In your .org file’s buffer, in normal mode, press S <tab> to quickly toggle between OVERVIEW , CONTENTS , and SHOW ALL. You can also move to a task’s line and press <tab> to cycle between these states for that task and all of its sub-tasks.

Incorporate org-capture tasks into master todo list

I may be using it wrong, but I have one .org file containing all of my tasks, broken down like so:

* Today
  ** Items for today
* This week
  ** Items that will need to be finished by the end of the week
* Soon
  ** Items that should be finished soon
* Projects < 3 months
  ** projects that need to be completed within three months
* Projects < 6 months
  ** projects that need to be completed within six months

I discovered org-capture ( SPC m c ) but found that my tasks captured this way were being written to ~/org/notes.org instead of my master todo list. To change this, I added the following in my ~/.spacemacs file:

((defun dotspacemacs/user-config ()
  (with-eval-after-load 'org
    (setq-default org-default-notes-file "~/Dropbox/Chris/org/tasks.org"))

Now, when I capture tasks with SPC m c, my tasks are appended to the bottom of my tasks.org file. I’m still exploring whether there’s a better method to quickly input tasks, but this has been the fastest method I’ve found.

Setting schedules and deadlines

To set a deadline for a task, move the cursor over the task and press SPC m d.

To set a scheduled start (i.e., the date you plan to start working on the task), move the cursor over the task and press SPC m s.

For more information, see deadlines and scheduling.

Date formats

Setting dates in org-mode is made easier thanks to the shorthand inputs it supports. For example:

  • to set tomorrow as the deadline, enter +1
  • to set one week from today as the deadline, enter +1w
  • to set one month from today as the deadline, enter +1m
  • to set the Thursday following the next, enter +2thu
  • to set the upcoming July 4, enter jul 4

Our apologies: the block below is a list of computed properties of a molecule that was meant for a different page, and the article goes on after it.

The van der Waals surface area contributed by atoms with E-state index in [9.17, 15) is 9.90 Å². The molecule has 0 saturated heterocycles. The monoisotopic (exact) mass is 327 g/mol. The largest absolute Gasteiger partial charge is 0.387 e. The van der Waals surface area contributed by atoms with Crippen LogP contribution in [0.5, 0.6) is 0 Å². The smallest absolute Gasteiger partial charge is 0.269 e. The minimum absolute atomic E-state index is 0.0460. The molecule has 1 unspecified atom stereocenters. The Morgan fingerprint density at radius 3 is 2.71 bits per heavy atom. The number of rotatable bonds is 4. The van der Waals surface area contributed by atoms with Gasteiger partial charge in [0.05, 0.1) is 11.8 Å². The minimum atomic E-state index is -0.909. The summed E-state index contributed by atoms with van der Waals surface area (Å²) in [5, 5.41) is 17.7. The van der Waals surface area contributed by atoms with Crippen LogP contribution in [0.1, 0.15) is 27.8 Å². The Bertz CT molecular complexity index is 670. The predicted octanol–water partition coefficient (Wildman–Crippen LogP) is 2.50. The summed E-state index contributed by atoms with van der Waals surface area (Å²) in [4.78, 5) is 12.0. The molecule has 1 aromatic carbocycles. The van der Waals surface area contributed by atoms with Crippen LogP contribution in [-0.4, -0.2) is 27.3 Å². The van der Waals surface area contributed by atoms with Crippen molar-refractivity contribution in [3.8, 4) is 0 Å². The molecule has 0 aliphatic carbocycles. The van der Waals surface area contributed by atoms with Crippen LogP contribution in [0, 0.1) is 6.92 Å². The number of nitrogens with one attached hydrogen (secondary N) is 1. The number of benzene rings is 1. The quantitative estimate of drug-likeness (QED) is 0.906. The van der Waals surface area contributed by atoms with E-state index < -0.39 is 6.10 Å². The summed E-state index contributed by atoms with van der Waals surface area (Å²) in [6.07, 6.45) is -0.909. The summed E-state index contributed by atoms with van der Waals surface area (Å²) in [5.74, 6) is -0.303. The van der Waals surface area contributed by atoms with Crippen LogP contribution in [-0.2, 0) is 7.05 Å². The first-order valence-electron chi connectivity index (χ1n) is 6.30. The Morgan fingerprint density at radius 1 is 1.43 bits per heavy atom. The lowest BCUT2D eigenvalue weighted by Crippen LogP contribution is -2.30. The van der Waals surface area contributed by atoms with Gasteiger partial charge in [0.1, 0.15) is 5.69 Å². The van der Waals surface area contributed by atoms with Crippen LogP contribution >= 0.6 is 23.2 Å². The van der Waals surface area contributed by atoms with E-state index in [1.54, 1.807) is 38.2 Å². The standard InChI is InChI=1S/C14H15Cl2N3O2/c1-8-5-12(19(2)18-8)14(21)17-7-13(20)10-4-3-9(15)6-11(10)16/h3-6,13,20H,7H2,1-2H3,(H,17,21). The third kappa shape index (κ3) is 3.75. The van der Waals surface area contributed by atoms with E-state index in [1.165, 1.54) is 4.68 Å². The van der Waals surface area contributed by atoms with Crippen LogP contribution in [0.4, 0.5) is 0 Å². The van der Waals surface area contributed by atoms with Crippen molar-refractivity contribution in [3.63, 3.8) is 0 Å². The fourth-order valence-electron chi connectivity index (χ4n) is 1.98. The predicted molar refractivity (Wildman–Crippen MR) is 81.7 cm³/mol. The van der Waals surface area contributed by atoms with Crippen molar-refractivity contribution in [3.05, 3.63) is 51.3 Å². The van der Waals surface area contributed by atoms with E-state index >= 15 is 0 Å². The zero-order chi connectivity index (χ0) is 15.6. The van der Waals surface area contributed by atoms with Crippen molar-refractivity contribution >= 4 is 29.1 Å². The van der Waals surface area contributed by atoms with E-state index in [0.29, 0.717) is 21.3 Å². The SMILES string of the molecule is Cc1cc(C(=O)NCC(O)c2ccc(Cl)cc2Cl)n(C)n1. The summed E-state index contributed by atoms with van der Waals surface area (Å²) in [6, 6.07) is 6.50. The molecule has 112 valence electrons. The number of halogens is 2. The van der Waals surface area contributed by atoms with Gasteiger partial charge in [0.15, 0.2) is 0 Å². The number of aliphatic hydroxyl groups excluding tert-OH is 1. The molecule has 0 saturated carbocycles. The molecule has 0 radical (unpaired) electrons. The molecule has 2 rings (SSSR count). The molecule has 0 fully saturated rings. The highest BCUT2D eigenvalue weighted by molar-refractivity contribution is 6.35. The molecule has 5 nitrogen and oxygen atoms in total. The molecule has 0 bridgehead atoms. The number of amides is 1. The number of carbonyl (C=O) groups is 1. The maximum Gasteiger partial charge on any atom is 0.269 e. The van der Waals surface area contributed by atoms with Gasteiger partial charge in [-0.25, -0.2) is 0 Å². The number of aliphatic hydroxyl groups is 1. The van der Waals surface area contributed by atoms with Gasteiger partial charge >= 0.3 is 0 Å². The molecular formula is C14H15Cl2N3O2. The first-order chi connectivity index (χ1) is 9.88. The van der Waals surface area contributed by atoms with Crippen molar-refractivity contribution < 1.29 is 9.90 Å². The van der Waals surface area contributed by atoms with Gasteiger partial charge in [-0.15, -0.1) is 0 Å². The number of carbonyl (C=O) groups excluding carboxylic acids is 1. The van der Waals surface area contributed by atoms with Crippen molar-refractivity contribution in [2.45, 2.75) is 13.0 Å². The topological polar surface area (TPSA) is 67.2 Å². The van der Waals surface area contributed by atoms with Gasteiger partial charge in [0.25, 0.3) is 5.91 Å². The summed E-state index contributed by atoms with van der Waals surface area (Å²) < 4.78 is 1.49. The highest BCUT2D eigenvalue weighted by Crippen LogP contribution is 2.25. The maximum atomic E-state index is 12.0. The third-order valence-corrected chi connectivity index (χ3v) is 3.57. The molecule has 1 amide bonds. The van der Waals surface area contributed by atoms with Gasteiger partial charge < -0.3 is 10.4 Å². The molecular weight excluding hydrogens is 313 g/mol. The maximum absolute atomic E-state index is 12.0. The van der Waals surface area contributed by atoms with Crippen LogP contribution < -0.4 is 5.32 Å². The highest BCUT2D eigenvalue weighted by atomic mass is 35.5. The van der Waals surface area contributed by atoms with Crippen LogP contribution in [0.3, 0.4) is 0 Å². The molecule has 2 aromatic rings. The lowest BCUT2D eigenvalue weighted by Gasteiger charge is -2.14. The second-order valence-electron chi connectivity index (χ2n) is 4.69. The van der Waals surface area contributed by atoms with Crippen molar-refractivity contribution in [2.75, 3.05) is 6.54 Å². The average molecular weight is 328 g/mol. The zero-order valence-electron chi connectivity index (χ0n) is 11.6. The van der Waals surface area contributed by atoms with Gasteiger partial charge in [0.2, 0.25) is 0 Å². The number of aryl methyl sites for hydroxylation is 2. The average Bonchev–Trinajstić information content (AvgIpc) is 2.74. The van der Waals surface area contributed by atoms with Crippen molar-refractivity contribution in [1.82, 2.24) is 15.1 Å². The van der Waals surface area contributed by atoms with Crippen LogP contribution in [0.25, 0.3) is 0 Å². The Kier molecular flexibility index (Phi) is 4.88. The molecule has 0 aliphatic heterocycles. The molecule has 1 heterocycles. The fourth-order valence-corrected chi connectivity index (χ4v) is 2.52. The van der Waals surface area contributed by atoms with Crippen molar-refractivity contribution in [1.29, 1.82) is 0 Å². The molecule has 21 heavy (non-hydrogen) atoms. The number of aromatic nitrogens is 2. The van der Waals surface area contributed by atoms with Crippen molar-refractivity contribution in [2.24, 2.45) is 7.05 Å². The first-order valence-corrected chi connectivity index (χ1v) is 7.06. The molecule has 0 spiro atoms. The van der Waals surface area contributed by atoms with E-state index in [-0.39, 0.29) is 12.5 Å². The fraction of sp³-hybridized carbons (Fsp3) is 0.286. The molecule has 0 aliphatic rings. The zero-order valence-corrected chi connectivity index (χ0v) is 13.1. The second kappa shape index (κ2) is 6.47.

For more examples, see date and time prompt.

Using a sparse trees to quickly filter TODOs and deadlines

Sparse trees can be used to rapidly filter a todo list by showing only TODO items, start/deadlines, or by any property set for a task. Access sparse tree mode with SPC m / and look at the minibuffer for options.

For example, to show all of your deadlines, enter SPC m / d

To show all of your TODOs, enter SPC m / t

Using org-agenda

Prior to using any of org-agenda’s features, your .org file needs to be added to it using SPC SPC org-agenda-file-to-front or C-c [

Once this step is complete, most org-agenda items can be accessed by pressing SPC m a. The most useful shortcut I’ve used for org mode is to bring up my agenda for the week using SPC m a a

The other options available under SPC m a will become more useful as my number of tasks tracked increases.


These four very basic task management activities are my introduction to org-mode. As with everything else Emacs related, I expect I have only scratched the tip of the iceberg, but the journey of learning this tool has been an experience I would recommend! The most difficult challenge involves forcing myself to enter all of my tasks in Emacs rather than Jira, Evernote, or Outlook, but the command and flexibility offered by org-mode appears superior at this point!